Rotisserie, Sunday dinner
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Rotisserie Pork Shoulder Roast

Rotisserie Pork Shoulder Roast

Rotisserie Pork Shoulder Roast

This recipe is a happy accident; I meant to bring you a pork loin roast today, but I confused my wife* by asking for a “blade end” pork loin roast; she brought home a blade shoulder roast instead.
2

*If you’re looking for a rotisserie pork loin recipe, click here.


Pork shoulder (often called “boston butt”, or in this case ” blade shoulder”) is my favorite cut from the pig, so I wasn’t very upset about this mistake. Pork shoulder, unlike the very lean pork loin, has a lot of fat in it. This helps it cook up nice and juicy, even when you cook it well done. And you must cook it to well done – there’s a lot of connective tissue in there with the fat. If you don’t cook it enough, that connective tissue makes this a very tough cut of meat. But…if you get the connective tissue to melt (by cooking to AT LEAST 180*F), the result is tender, melt in your mouth porky goodness.

The rotisserie adds a crispiness to the outside of the roast that…well, Diane put it best while we were eating:

“Oh, my. This is soooooo good. It’s like bacon on the outside, and juicy on the inside.”

Recipe: Rotisserie Pork Shoulder Roast

Equipment

 

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Rotisserie Pork Shoulder Roast


  • Author: Mike Vrobel
  • Prep Time: 15 minutes
  • Cook Time: 1 hour 30 minutes
  • Total Time: 1 hour 45 minutes
  • Yield: 8-12 1x

Description

Rotisserie Pork Shouder, brined, then spit-roast on the rotisserie. Crispy on the outside, tender and shreddable on the inside.


Scale

Ingredients

  • 34 lb Boneless Pork Shoulder Roast, trimmed of any excess fat

Brine

  • 3 quarts water
  • 3/4 cup table salt (1.5 cups kosher salt)
  • 1/4 cup brown sugar

Rub

  • 1 teaspoon whole coriander seed
  • 1 teaspoon garlic powder
  • 1 teaspoon lemon zest or dried lemon peel
  • 1/2 teaspoon ground black pepper

Instructions

  1. Brine the pork: In a large container, stir the salt and sugar into the water until dissolved. Add the pork and refrigerate for 3-8 hours.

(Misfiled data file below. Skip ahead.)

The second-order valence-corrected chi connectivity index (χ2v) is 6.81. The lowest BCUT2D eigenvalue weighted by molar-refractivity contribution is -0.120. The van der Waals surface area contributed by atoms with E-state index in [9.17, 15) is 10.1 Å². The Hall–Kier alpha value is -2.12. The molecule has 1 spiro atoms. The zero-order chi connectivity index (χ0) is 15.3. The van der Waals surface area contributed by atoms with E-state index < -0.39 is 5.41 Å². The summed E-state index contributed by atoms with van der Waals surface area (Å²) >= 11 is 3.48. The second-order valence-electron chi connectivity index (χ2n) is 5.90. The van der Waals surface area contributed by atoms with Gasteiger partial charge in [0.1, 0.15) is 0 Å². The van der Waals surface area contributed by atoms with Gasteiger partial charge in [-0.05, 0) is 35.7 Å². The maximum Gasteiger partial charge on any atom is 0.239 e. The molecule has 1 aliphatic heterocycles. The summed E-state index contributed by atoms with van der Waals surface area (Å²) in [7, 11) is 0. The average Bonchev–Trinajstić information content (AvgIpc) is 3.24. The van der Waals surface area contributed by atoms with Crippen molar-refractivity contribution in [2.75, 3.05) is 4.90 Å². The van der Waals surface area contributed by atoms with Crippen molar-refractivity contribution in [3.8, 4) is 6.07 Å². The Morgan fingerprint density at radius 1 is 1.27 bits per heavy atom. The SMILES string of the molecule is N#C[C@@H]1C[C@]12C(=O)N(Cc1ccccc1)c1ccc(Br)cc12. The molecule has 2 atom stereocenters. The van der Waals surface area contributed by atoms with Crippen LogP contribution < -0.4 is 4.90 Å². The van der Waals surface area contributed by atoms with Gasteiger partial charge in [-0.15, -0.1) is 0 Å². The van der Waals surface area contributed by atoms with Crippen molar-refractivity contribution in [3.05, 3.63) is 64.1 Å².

2. Prepare and rest the roast: One hour before cooking, mix the rub ingredients in a small bowl. Remove the pork from the brine, and pat dry with paper towels. Sprinkle the rub evenly over the entire roast, working it into any nooks, crannies, and seams you can find. Truss the roast with butcher’s twine, tying it every inch and a half into a tight cylinder shape. Skewer the roast on the spit through the center of the roast, then let it rest at room temperature.
  3. Prepare the grill: Set your grill up for rotisserie cooking at medium heat (350°F). For my Weber Summit, I preheat my grill for 15 minutes with all the burners on high. Then I turn off all the burners except for the two outer burners (burners 1 and 6), light the infrared burner, and turn it to medium.  I put my drip pan in the middle of the grill, over the unlit burners.
  4. 4. Cook the roast Put the spit on the rotisserie, and cook with the lid closed. Cook the pork roast until it reaches 185*F to 190*F in the thickest part of the meat. This should take about 1 1/2 hours; assume about 25 minutes per pound of meat. (If you are using an infrared rotisserie burner, turn it off after the roast is browning nicely, about 45 minutes, and let the burners in the body of the grill finish the cooking.)
  5. Rest, carve and serve: Remove the spit from the grill and cut the twine away from the roast. Rest the roast for 15 minutes, then slice into 1/2″ thick slices. Serve and enjoy!
  • Category: Rotisserie
  • Cuisine: American

 

Notes

  • Sometimes, boneless pork shoulder roasts are hard to find at my local grocery. That’s no big deal; I cut the bone out before cooking. It gives me more nooks and crannies to get the rub into before I truss it up.
  • Again, this is not the time to go for medium-rare, slightly pink pork. The connective tissue in the shoulder will make it jaw-achingly tough. Cook it to well done and beyond. In fact, you’d have a hard time overcooking this roast. If you have any questions about “is it done?” you should err on the side of cooking it more.

Questions? Comments?  Other ideas? Leave them in the comments section below.

Related posts:
Click here for my Rotisserie Pork Shoulder, Char Siu style

Click here for my other rotisserie recipes.

Inspired by:
Luck of the draw at Acme Grocery
Steven Raichlen’s The Barbecue! Bible

 


Check out my cookbook, Rotisserie Grilling.

Everything you could ask about the rotisserie,
plus 50 (mostly) new recipes to get you cooking.

It’s a Kindle e-book, so you can download it and start reading immediately!


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Filed under: Rotisserie, Sunday dinner